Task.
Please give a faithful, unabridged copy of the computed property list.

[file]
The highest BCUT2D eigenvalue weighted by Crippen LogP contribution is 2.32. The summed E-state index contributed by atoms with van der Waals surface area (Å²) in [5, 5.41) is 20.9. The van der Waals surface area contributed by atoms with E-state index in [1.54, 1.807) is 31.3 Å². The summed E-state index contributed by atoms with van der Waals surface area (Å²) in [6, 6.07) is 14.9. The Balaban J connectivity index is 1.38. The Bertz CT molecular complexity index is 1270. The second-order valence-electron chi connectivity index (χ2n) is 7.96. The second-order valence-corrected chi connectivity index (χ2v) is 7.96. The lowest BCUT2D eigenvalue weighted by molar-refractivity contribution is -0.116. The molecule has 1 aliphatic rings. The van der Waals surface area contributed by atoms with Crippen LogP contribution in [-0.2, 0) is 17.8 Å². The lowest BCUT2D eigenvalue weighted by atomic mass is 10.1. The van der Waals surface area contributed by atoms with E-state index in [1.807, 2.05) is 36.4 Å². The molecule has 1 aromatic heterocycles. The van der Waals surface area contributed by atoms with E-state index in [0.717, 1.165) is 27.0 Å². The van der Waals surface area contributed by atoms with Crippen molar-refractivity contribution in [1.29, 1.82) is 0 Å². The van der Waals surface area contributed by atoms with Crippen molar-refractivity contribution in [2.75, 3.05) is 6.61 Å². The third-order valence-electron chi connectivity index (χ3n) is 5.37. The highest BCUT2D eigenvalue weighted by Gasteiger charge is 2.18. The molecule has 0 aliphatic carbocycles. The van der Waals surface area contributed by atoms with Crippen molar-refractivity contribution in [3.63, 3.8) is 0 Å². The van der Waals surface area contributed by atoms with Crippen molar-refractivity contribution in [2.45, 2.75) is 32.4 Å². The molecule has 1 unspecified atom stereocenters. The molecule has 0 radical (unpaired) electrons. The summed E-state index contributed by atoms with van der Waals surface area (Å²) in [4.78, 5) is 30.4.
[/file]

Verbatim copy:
The highest BCUT2D eigenvalue weighted by Crippen LogP contribution is 2.32. The summed E-state index contributed by atoms with van der Waals surface area (Å²) in [5, 5.41) is 20.9. The van der Waals surface area contributed by atoms with E-state index in [1.54, 1.807) is 31.3 Å². The summed E-state index contributed by atoms with van der Waals surface area (Å²) in [6, 6.07) is 14.9. The Balaban J connectivity index is 1.38. The Bertz CT molecular complexity index is 1270. The second-order valence-electron chi connectivity index (χ2n) is 7.96. The second-order valence-corrected chi connectivity index (χ2v) is 7.96. The lowest BCUT2D eigenvalue weighted by molar-refractivity contribution is -0.116. The molecule has 1 aliphatic rings. The van der Waals surface area contributed by atoms with Crippen LogP contribution in [-0.2, 0) is 17.8 Å². The lowest BCUT2D eigenvalue weighted by atomic mass is 10.1. The van der Waals surface area contributed by atoms with E-state index in [1.807, 2.05) is 36.4 Å². The molecule has 1 aromatic heterocycles. The van der Waals surface area contributed by atoms with E-state index in [0.717, 1.165) is 27.0 Å². The van der Waals surface area contributed by atoms with Crippen molar-refractivity contribution in [1.29, 1.82) is 0 Å². The van der Waals surface area contributed by atoms with Crippen molar-refractivity contribution in [2.75, 3.05) is 6.61 Å². The third-order valence-electron chi connectivity index (χ3n) is 5.37. The highest BCUT2D eigenvalue weighted by Gasteiger charge is 2.18. The molecule has 0 aliphatic carbocycles. The van der Waals surface area contributed by atoms with Crippen molar-refractivity contribution in [3.63, 3.8) is 0 Å². The van der Waals surface area contributed by atoms with Crippen molar-refractivity contribution in [2.45, 2.75) is 32.4 Å². The molecule has 1 unspecified atom stereocenters. The molecule has 0 radical (unpaired) electrons. The summed E-state index contributed by atoms with van der Waals surface area (Å²) in [4.78, 5) is 30.4.